With iPhone sales waning - even in countries that used to reliably support demand, like China - Apple's (AAPL  ) long-planned addition of a video streaming platform and other services seems well-timed. Although it's too soon to tell, the debut of these services at an event on Monday failed to wow investors, sparking fears that the company may miss the mark with consumers, too.

Developed with a hefty $1 billion budget, Apple Originals is a platform that will display only Apple-produced content on its unique Apple TV product. Unlike Netflix (NFLX  ) or Hulu, which began with extensive libraries from production studios and gradually branched out into proprietary offerings, Apple will only provide its own in-house entertainment.

These new shows will thus be available only to those who have already purchased or are planning to purchase the Apple TV - they can't be viewed via a normal browser or any other non-Apple device. This poses a significant obstacle to customer acquisition, as the shows will primarily reach Apple's existing consumer base. While this is an advantage in terms of solidifying branding efforts and consolidating consumer loyalty, the only way Apple can capture new segments of the market is to ensure its productions are very high quality, competing with the likes of Netflix or HBO (T  ).

Some of the featured titles include "My Glory Was I Had Such Friends," starring Jennifer Garner, as well as "For All Mankind," "Little America," and international shows like "Pachinko," which is based on a famous novel by Min Jin Lee.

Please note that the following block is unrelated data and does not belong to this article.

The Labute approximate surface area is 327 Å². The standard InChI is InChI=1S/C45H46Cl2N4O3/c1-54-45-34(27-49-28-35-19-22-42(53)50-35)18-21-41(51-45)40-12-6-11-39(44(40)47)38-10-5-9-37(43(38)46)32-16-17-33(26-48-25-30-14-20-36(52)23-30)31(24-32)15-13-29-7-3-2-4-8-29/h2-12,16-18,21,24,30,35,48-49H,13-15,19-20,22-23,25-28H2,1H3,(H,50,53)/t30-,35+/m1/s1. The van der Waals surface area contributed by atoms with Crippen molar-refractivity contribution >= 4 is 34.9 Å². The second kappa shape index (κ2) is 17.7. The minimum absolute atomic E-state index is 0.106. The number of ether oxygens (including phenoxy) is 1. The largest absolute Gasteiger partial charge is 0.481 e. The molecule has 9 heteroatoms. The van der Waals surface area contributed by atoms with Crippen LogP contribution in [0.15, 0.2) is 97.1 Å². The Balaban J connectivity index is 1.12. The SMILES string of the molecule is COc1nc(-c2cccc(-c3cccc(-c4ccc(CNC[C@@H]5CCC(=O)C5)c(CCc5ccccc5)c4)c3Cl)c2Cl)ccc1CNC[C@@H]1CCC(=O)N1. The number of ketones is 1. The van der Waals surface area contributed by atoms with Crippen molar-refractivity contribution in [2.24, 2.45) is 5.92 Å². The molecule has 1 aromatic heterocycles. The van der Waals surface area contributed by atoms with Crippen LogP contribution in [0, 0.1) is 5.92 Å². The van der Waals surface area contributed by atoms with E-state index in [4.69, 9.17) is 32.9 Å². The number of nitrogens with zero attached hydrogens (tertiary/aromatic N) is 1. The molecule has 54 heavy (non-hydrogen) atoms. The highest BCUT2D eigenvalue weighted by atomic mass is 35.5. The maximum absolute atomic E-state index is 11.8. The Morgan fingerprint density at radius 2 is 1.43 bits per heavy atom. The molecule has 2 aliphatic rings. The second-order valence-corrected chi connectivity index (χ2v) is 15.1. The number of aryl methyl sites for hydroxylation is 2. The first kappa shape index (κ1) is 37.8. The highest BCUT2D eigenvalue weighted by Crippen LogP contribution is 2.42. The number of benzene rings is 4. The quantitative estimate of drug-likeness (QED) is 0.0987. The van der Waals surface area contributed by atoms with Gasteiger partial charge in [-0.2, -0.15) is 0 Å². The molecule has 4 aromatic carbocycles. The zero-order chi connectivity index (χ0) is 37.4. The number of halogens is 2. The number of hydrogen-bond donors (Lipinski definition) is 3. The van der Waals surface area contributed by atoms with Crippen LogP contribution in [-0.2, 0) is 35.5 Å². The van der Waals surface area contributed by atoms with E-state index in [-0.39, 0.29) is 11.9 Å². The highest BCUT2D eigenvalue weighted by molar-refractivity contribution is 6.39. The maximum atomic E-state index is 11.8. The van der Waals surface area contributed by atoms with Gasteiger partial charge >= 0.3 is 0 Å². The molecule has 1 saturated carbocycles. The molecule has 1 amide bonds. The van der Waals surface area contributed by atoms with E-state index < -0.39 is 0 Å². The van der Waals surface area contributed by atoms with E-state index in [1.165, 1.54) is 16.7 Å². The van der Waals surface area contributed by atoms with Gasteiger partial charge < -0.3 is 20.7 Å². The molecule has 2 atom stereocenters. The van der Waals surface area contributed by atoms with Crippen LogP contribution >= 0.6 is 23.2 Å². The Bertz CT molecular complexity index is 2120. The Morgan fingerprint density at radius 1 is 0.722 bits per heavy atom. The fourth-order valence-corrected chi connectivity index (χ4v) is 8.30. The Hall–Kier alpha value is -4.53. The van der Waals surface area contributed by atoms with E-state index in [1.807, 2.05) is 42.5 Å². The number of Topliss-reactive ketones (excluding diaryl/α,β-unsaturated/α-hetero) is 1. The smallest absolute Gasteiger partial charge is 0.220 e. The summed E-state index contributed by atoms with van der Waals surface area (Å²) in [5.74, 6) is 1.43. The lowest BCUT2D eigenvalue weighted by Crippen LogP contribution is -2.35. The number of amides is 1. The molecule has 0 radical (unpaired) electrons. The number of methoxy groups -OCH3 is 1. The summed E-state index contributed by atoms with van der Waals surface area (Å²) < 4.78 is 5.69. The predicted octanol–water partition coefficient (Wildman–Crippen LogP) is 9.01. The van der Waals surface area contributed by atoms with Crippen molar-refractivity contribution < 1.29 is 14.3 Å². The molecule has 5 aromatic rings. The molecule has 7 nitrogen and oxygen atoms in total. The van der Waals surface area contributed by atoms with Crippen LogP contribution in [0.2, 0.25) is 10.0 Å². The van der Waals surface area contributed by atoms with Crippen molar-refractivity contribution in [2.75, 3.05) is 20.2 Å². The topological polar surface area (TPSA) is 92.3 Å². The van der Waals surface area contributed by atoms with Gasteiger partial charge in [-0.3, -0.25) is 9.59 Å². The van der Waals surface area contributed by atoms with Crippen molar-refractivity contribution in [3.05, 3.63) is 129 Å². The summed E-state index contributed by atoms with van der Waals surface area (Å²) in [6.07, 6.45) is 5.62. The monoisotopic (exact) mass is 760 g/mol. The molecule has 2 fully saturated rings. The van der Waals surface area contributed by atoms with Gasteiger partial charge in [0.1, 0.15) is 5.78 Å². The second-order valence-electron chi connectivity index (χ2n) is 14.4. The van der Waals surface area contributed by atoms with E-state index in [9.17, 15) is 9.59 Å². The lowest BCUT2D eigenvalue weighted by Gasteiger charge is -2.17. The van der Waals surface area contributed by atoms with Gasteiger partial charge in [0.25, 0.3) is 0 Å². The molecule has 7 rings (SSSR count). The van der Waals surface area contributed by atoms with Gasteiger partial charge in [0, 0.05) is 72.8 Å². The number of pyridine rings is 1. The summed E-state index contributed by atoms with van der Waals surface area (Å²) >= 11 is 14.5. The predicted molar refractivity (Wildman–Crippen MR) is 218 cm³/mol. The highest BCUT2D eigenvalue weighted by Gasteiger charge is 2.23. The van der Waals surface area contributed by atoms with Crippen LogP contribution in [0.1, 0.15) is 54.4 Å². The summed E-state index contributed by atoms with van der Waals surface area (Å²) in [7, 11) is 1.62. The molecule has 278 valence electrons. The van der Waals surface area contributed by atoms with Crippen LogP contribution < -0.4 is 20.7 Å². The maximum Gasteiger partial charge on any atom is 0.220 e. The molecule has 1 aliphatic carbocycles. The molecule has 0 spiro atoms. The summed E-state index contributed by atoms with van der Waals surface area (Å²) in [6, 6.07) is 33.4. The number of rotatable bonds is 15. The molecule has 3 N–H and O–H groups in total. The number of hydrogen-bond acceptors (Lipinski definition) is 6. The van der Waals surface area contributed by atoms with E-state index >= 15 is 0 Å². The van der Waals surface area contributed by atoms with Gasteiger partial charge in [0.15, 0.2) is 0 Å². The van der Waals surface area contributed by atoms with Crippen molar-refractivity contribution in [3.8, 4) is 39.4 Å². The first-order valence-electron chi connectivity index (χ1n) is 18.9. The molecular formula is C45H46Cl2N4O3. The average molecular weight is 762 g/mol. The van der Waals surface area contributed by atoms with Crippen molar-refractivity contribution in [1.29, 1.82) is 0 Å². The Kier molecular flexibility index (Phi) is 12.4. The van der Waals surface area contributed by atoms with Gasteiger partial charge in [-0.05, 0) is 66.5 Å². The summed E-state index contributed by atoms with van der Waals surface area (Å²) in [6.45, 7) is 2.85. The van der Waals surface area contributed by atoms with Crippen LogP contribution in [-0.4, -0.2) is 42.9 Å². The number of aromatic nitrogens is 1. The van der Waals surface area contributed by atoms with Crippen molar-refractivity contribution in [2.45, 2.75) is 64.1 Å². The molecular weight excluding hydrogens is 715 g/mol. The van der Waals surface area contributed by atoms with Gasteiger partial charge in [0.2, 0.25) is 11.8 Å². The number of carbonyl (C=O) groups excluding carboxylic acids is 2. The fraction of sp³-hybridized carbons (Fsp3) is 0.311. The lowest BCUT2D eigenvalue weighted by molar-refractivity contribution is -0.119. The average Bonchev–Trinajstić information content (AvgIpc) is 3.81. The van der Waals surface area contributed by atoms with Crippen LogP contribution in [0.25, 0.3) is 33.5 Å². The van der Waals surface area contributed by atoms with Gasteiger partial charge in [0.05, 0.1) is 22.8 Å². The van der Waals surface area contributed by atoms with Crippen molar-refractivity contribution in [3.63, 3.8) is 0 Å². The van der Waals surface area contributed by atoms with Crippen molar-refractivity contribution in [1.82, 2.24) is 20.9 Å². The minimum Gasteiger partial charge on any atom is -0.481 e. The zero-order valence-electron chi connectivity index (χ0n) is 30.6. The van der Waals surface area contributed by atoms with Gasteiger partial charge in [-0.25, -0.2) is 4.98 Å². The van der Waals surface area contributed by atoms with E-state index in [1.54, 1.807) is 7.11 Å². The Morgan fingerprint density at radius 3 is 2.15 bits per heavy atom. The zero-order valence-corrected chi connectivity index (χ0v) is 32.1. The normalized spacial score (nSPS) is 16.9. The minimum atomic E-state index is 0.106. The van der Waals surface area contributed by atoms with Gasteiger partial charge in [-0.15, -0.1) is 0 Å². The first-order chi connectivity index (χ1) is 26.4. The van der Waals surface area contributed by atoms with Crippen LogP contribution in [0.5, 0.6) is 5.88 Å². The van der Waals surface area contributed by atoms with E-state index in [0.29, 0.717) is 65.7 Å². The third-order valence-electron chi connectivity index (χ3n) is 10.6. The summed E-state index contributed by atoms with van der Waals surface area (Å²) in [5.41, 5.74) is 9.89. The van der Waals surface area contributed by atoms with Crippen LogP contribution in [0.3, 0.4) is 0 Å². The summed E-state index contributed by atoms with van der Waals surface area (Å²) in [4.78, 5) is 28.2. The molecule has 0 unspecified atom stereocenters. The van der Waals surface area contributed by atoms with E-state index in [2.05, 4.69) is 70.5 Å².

There is also speculation that Apple may bring some of its content to Roku and smart TVs, but in the future.

"They built an organization to make beautiful gadgets and compete with Samsung and other gray-box manufacturers," said Mike Levin of Consumer Intelligence Research Partners, a technology analysis firm. "Now, they have to really think about the services and software that have been so uneven and compete with a lot of very different competitors."

In addition to entertainment, Apple plans to create a centralized News app that has access to more than 200 premium news sources like People, Glamour and The Wall Street Journal. The company is going to charge $9.99 for the service in the hopes that existing user engagement with iPhones, iPads etc. increases.

Apple is now trying to also build up its music streaming service, which is still significantly behind Spotify, the market leader that has 96 million subscribers. If Apple wants to solidify its position as top dog, it may need to stop replying on its existing products to distribute its services and instead focus on improving visibility of the services themselves.